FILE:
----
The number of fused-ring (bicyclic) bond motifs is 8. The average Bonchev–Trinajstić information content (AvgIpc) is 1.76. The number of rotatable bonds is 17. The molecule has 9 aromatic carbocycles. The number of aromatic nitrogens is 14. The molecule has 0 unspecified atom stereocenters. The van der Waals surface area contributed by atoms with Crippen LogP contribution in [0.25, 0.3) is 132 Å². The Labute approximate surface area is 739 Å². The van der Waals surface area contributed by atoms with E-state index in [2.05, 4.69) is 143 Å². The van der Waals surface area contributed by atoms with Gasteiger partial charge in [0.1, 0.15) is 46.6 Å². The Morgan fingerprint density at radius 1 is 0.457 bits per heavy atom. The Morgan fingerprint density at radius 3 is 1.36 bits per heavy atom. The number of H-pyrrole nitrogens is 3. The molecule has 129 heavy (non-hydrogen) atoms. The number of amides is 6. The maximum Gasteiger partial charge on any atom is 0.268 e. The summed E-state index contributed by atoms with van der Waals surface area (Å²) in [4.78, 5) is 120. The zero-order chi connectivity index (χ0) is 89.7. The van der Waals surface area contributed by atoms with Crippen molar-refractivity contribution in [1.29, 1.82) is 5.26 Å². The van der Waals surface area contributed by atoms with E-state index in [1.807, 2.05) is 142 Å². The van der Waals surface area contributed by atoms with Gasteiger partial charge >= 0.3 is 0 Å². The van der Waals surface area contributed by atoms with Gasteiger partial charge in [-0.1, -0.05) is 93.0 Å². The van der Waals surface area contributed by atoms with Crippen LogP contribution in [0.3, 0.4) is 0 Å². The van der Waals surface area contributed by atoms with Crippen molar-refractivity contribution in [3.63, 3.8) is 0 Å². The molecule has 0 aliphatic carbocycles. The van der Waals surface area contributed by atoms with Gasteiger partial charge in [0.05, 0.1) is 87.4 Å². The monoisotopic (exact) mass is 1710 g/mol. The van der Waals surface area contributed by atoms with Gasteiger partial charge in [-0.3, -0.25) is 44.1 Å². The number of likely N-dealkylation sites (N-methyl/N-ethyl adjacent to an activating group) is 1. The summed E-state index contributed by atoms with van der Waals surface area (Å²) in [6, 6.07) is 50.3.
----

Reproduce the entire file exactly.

The number of fused-ring (bicyclic) bond motifs is 8. The average Bonchev–Trinajstić information content (AvgIpc) is 1.76. The number of rotatable bonds is 17. The molecule has 9 aromatic carbocycles. The number of aromatic nitrogens is 14. The molecule has 0 unspecified atom stereocenters. The van der Waals surface area contributed by atoms with Crippen LogP contribution in [0.25, 0.3) is 132 Å². The Labute approximate surface area is 739 Å². The van der Waals surface area contributed by atoms with E-state index in [2.05, 4.69) is 143 Å². The van der Waals surface area contributed by atoms with Gasteiger partial charge in [0.1, 0.15) is 46.6 Å². The Morgan fingerprint density at radius 1 is 0.457 bits per heavy atom. The Morgan fingerprint density at radius 3 is 1.36 bits per heavy atom. The number of H-pyrrole nitrogens is 3. The molecule has 129 heavy (non-hydrogen) atoms. The number of amides is 6. The maximum Gasteiger partial charge on any atom is 0.268 e. The summed E-state index contributed by atoms with van der Waals surface area (Å²) in [4.78, 5) is 120. The zero-order chi connectivity index (χ0) is 89.7. The van der Waals surface area contributed by atoms with Crippen molar-refractivity contribution in [1.29, 1.82) is 5.26 Å². The van der Waals surface area contributed by atoms with E-state index in [1.807, 2.05) is 142 Å². The van der Waals surface area contributed by atoms with Gasteiger partial charge >= 0.3 is 0 Å². The van der Waals surface area contributed by atoms with Gasteiger partial charge in [-0.1, -0.05) is 93.0 Å². The van der Waals surface area contributed by atoms with Crippen LogP contribution in [0.3, 0.4) is 0 Å². The van der Waals surface area contributed by atoms with Crippen molar-refractivity contribution in [3.63, 3.8) is 0 Å². The molecule has 0 aliphatic carbocycles. The van der Waals surface area contributed by atoms with Gasteiger partial charge in [0.05, 0.1) is 87.4 Å². The monoisotopic (exact) mass is 1710 g/mol. The van der Waals surface area contributed by atoms with Gasteiger partial charge in [-0.3, -0.25) is 44.1 Å². The number of likely N-dealkylation sites (N-methyl/N-ethyl adjacent to an activating group) is 1. The summed E-state index contributed by atoms with van der Waals surface area (Å²) in [6, 6.07) is 50.3.